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Wave Propagation from Complex 3D Sources using the Representation Theorem
SCIENCE APPLICATIONS INTERNATIONAL CORP SAN DIEGO CA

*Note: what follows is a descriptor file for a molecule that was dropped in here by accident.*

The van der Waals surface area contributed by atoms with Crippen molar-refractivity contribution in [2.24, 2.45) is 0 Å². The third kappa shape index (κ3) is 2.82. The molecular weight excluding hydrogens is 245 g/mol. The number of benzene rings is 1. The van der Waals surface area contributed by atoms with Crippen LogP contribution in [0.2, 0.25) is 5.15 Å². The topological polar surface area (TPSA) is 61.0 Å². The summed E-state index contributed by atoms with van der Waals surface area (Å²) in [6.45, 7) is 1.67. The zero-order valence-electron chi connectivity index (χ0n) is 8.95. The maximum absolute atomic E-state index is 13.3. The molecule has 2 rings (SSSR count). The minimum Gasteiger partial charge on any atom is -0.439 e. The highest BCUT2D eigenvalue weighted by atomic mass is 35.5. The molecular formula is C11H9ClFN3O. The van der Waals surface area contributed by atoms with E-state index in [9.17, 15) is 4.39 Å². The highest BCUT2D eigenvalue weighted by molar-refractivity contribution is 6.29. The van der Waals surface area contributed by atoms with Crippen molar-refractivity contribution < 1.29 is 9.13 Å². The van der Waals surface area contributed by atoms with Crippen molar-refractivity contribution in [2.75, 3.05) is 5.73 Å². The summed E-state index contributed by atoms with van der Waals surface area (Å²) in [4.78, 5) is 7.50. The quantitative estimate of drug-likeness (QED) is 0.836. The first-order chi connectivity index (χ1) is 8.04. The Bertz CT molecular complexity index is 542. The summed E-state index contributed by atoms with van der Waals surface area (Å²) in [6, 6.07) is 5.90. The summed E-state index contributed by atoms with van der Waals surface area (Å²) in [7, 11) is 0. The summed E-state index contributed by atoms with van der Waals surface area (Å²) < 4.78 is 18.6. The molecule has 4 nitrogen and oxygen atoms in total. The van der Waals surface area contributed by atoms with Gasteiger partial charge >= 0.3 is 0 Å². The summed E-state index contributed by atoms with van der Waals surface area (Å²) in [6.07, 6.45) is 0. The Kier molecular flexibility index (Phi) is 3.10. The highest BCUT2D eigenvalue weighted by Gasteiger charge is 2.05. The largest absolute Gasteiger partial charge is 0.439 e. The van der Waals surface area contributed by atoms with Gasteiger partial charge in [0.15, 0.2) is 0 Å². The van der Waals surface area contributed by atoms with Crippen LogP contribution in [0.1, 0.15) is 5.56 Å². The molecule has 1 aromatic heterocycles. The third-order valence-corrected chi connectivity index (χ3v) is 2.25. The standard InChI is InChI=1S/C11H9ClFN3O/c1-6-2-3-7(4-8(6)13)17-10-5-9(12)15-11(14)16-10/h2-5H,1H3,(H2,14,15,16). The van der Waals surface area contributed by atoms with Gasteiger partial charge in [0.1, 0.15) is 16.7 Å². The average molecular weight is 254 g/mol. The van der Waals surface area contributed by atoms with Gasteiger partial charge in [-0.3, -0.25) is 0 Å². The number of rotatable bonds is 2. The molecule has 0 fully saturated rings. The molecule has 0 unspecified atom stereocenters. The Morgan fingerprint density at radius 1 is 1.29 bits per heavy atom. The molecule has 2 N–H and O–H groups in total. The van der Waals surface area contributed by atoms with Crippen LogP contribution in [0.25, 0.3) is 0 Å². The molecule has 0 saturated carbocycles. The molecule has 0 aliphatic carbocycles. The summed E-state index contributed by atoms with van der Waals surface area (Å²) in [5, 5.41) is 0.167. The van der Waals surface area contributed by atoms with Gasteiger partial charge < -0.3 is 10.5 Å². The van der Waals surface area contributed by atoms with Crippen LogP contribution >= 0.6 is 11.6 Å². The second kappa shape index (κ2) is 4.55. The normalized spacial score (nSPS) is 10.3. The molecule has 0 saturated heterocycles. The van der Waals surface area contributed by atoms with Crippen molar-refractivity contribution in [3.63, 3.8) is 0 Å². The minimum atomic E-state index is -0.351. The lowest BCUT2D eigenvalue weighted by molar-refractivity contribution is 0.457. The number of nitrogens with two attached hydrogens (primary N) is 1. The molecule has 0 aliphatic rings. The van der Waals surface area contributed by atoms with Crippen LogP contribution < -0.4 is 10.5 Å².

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In spite of extensive prior research on generation of seismic waves by underground nuclear explosions, it is still not possible to provide a complete explanation for the observed wavefields, particularly at regional distances. Spherically symmetric explosion models embedded in layered elastic media effectively model the P phases generated by explosions, and the major characteristics of some reflected and transmitted phases. Nonlinear axisymmetric finite difference calculations of explosions including gravity and the effect of the free surface can model a more realistic explosion source that directly generates shear waves. These models explain more characteristics of explosion-generated seismic waves, including some aspects of regional shear phases. However, it is clear that linear and nonlinear near-source 3D effects are important in many cases. SH waves are commonly observed within a few km of explosions, too close to have been generated by simple conversion of vertical and radial components, and often larger than those components. Furthermore, it has not been established what impact 3D effects have on discriminants and on explosion yield estimates. It is important, therefore, to be able to model and understand how 3D source and source region heterogeneity affect the seismic wavefield, and what impact this has on parameters used for nuclear monitoring. We are in the second year of a project to develop and test a three-dimensional nonlinear finite element code CRAM3D, which will be used to calculate nonlinear explosion sources that have both 3D source geometry and may occur in a 3D heterogeneous medium. The code includes the same well-tested material models that have been used in earlier axisymmetric calculations. In addition, we are developing algorithms based on the representation theorem to propagate the motion from these source region calculations to any desired distance. We have implemented a technique that allows us to propagate the results of near source 3D
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